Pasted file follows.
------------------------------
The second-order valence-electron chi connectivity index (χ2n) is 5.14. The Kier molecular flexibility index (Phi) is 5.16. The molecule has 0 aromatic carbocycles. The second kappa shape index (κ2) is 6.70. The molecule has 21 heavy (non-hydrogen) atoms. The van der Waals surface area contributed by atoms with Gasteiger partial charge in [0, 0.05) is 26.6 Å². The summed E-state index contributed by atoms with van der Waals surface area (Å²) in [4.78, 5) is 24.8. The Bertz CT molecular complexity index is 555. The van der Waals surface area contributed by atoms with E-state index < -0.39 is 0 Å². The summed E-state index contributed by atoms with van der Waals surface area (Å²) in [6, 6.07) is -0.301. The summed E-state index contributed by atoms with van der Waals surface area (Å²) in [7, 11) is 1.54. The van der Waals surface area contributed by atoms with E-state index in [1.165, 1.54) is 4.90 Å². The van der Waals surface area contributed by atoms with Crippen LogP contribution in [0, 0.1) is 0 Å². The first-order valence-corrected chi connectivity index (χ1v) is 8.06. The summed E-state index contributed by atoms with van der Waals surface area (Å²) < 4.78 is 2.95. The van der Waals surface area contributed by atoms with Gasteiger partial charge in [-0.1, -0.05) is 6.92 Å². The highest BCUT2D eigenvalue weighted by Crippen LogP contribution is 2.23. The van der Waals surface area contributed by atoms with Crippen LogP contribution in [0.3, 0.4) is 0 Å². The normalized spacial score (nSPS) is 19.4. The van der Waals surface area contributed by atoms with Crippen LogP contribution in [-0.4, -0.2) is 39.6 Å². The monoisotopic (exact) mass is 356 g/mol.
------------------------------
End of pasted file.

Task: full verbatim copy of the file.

The second-order valence-electron chi connectivity index (χ2n) is 5.14. The Kier molecular flexibility index (Phi) is 5.16. The molecule has 0 aromatic carbocycles. The second kappa shape index (κ2) is 6.70. The molecule has 21 heavy (non-hydrogen) atoms. The van der Waals surface area contributed by atoms with Gasteiger partial charge in [0, 0.05) is 26.6 Å². The summed E-state index contributed by atoms with van der Waals surface area (Å²) in [4.78, 5) is 24.8. The Bertz CT molecular complexity index is 555. The van der Waals surface area contributed by atoms with E-state index < -0.39 is 0 Å². The summed E-state index contributed by atoms with van der Waals surface area (Å²) in [6, 6.07) is -0.301. The summed E-state index contributed by atoms with van der Waals surface area (Å²) in [7, 11) is 1.54. The van der Waals surface area contributed by atoms with E-state index in [1.165, 1.54) is 4.90 Å². The van der Waals surface area contributed by atoms with Crippen LogP contribution in [0, 0.1) is 0 Å². The first-order valence-corrected chi connectivity index (χ1v) is 8.06. The summed E-state index contributed by atoms with van der Waals surface area (Å²) < 4.78 is 2.95. The van der Waals surface area contributed by atoms with Gasteiger partial charge in [-0.1, -0.05) is 6.92 Å². The highest BCUT2D eigenvalue weighted by Crippen LogP contribution is 2.23. The van der Waals surface area contributed by atoms with Crippen LogP contribution in [0.3, 0.4) is 0 Å². The normalized spacial score (nSPS) is 19.4. The van der Waals surface area contributed by atoms with Crippen LogP contribution in [-0.4, -0.2) is 39.6 Å². The monoisotopic (exact) mass is 356 g/mol.